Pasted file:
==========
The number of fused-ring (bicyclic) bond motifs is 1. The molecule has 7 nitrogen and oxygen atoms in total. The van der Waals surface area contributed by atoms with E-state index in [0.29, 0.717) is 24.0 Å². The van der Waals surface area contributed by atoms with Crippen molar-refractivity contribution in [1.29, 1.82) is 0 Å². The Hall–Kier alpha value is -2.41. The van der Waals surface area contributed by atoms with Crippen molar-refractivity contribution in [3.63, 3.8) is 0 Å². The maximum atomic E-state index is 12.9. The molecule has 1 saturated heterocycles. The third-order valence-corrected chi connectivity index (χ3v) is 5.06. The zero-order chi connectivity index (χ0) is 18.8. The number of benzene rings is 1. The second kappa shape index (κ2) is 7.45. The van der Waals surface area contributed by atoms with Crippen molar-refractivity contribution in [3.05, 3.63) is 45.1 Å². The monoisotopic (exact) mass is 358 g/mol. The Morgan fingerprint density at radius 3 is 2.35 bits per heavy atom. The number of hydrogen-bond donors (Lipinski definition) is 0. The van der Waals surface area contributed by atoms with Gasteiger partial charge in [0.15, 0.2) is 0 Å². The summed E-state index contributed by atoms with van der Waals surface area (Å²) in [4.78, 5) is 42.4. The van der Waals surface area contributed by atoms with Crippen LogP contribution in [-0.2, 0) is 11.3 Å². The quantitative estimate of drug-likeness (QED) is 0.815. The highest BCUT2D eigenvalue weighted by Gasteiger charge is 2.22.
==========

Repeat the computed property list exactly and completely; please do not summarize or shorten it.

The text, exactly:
The number of fused-ring (bicyclic) bond motifs is 1. The molecule has 7 nitrogen and oxygen atoms in total. The van der Waals surface area contributed by atoms with E-state index in [0.29, 0.717) is 24.0 Å². The van der Waals surface area contributed by atoms with Crippen molar-refractivity contribution in [1.29, 1.82) is 0 Å². The Hall–Kier alpha value is -2.41. The van der Waals surface area contributed by atoms with Crippen molar-refractivity contribution in [3.63, 3.8) is 0 Å². The maximum atomic E-state index is 12.9. The molecule has 1 saturated heterocycles. The third-order valence-corrected chi connectivity index (χ3v) is 5.06. The zero-order chi connectivity index (χ0) is 18.8. The number of benzene rings is 1. The second kappa shape index (κ2) is 7.45. The van der Waals surface area contributed by atoms with Crippen molar-refractivity contribution in [3.05, 3.63) is 45.1 Å². The monoisotopic (exact) mass is 358 g/mol. The Morgan fingerprint density at radius 3 is 2.35 bits per heavy atom. The number of hydrogen-bond donors (Lipinski definition) is 0. The van der Waals surface area contributed by atoms with Gasteiger partial charge in [0.15, 0.2) is 0 Å². The summed E-state index contributed by atoms with van der Waals surface area (Å²) in [4.78, 5) is 42.4. The van der Waals surface area contributed by atoms with Crippen LogP contribution in [-0.2, 0) is 11.3 Å². The quantitative estimate of drug-likeness (QED) is 0.815. The highest BCUT2D eigenvalue weighted by Gasteiger charge is 2.22.